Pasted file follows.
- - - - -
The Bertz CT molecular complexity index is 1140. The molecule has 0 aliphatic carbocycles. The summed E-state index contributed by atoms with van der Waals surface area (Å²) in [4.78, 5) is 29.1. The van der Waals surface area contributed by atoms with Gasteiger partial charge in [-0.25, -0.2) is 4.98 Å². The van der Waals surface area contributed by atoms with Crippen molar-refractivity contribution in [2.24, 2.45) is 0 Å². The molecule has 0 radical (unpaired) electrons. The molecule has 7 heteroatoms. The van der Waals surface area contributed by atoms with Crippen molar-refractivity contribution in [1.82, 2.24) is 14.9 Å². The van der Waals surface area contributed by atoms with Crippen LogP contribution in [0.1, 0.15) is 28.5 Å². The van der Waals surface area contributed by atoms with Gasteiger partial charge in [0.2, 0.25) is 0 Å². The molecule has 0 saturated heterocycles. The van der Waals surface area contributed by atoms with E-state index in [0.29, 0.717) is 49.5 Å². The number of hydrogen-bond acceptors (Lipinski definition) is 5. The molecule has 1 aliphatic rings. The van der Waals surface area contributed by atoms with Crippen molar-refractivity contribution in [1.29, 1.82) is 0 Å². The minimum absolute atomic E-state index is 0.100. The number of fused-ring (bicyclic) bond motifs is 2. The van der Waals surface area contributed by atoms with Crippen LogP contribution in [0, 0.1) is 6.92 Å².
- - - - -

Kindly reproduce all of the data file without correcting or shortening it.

The Bertz CT molecular complexity index is 1140. The molecule has 0 aliphatic carbocycles. The summed E-state index contributed by atoms with van der Waals surface area (Å²) in [4.78, 5) is 29.1. The van der Waals surface area contributed by atoms with Gasteiger partial charge in [-0.25, -0.2) is 4.98 Å². The van der Waals surface area contributed by atoms with Crippen molar-refractivity contribution in [2.24, 2.45) is 0 Å². The molecule has 0 radical (unpaired) electrons. The molecule has 7 heteroatoms. The van der Waals surface area contributed by atoms with Crippen molar-refractivity contribution in [1.82, 2.24) is 14.9 Å². The van der Waals surface area contributed by atoms with Crippen LogP contribution in [0.1, 0.15) is 28.5 Å². The van der Waals surface area contributed by atoms with Gasteiger partial charge in [0.2, 0.25) is 0 Å². The molecule has 0 saturated heterocycles. The van der Waals surface area contributed by atoms with E-state index in [0.29, 0.717) is 49.5 Å². The number of hydrogen-bond acceptors (Lipinski definition) is 5. The molecule has 1 aliphatic rings. The van der Waals surface area contributed by atoms with Crippen molar-refractivity contribution in [1.29, 1.82) is 0 Å². The minimum absolute atomic E-state index is 0.100. The number of fused-ring (bicyclic) bond motifs is 2. The van der Waals surface area contributed by atoms with Crippen LogP contribution in [0, 0.1) is 6.92 Å².